In our fast-moving and ever-changing world, they represent continuity and permanence — so it’s perhaps no surprise that we invest so much affection in our favourite trees and feel such sadness when they finally bow to old age.
The new year is still only days old, but it has not been a good start for nature lovers as two of our most famous foliaged friends have already fallen victim to the weather.
Close to home, the towering Douglas Fir at the Hermitage in Perthshire toppled in the stormy conditions on Friday the 13th.
The species is named after famed 19th century Perthshire botanist David Douglas, who scoured the world for specimens, bringing back seeds and helping to create what is now known as Big Tree Country.
The public reaction to the news that one of the tallest examples of the species has met its demise shows just how these statuesque and seemingly ever-present features of our landscapes can capture a place in our hearts.
Well, Friday the 13th proved unlucky for the tallest tree at the Hermitage and one of Scotland's tallest trees! Situated…
Evelyn Bell was one of hundreds of people to respond online, posting: “Oh that’s made me sad. Such a regal tree to end that way.”
Diane Will added: “Oh that is so sad. Been through the Hermitage many a time and passed it and gazed up at.”
A philosophical Malcolm Fisher added: “Sad, we all come into this world grow and eventually fall down. Nature will replace it.”
However, the Hermitage’s 140-year-old Douglas Fir was a mere sapling compared to another high-profile loss in the first days of 2017 — the Pioneer Cabin Tree, or Tunnel Tree, in Calaveras Big Trees State Park in California.
This giant sequoia is thought to have been over 1,000 years old — perhaps even 2,000 — and was so big it was carved into a tunnel over 100 years ago to allow carts and cars to pass through.
As one of the most famous trees in the world, it helped to attract millions of tourists to the park and thousands of people have shared their memories of visiting with loved ones.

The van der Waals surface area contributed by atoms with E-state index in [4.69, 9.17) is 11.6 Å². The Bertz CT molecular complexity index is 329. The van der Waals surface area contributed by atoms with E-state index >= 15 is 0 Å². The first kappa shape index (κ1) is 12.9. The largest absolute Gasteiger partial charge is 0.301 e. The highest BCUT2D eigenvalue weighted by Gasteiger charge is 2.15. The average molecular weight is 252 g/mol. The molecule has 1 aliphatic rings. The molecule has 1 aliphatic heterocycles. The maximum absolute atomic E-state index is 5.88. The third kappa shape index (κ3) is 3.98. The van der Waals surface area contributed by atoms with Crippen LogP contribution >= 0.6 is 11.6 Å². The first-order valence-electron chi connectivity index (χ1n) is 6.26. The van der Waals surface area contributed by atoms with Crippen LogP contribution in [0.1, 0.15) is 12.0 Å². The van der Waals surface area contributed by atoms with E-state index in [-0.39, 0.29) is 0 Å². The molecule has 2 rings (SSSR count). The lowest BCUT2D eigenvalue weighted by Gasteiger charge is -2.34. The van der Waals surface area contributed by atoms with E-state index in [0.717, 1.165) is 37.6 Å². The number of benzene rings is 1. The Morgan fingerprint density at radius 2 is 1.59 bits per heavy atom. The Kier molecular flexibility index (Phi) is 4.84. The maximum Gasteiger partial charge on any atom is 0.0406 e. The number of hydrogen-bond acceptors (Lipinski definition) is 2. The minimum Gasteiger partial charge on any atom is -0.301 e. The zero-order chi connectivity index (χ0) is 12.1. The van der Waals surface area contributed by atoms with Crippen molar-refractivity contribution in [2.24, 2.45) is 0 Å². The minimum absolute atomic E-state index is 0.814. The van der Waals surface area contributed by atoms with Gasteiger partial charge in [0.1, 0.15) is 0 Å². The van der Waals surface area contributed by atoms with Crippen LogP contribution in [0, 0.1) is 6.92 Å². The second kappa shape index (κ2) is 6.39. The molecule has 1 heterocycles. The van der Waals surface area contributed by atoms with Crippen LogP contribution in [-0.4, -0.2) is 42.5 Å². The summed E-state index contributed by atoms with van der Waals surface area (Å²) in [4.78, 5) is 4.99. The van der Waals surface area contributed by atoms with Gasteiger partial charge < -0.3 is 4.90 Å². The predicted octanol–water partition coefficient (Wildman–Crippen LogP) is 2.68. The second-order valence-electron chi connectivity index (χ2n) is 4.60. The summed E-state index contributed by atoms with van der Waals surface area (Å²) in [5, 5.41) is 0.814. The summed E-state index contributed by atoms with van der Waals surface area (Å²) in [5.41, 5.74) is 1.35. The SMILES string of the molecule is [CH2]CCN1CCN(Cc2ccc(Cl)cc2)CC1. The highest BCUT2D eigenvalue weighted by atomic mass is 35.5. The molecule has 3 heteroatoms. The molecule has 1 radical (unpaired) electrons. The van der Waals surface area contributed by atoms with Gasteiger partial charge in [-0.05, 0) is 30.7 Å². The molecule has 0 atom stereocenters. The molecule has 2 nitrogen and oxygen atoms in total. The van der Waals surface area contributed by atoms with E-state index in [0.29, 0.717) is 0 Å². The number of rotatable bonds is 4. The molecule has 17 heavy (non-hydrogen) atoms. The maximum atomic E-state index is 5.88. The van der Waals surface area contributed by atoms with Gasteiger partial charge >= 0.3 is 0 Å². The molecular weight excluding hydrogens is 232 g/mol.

The Pioneer Cabin tree has fallen! This iconic and still living tree – the tunnel tree – enchanted many visitors. The storm was just too much for it. Thank you, Jim Allday, for the word and the photos.
Susan Faulconer posted: “Saw this incredible tree as a child & as an adult, the impact of being in their presence is indescribably humbling.”
Jeanine Jacobsen added: “I grew up,with this tree as part of my life. Spent many, many hours playing in and around this and all the other wonderful trees at Big Trees. It will be missed.”
“Part of nature”
In both cases, it has been suggested that the fallen trees can be put to use — perhaps with furniture or other items being produced from the remains.
While the National Trust for Scotland is yet to confirm if it has any plans for the Douglas Fir, in California it seems the circle of life will be fully respected.
A spokesman for the Calaveras Big Trees Association said: “The Pioneer Cabin Tree will remain on the ground. As it decomposes it will provide habitat for many creature and it will enrich the soil for future sequoias.
“The tree had been leaning more and more, so many were aware that it could fall. In a forest, trees fall. It’s a part of nature.”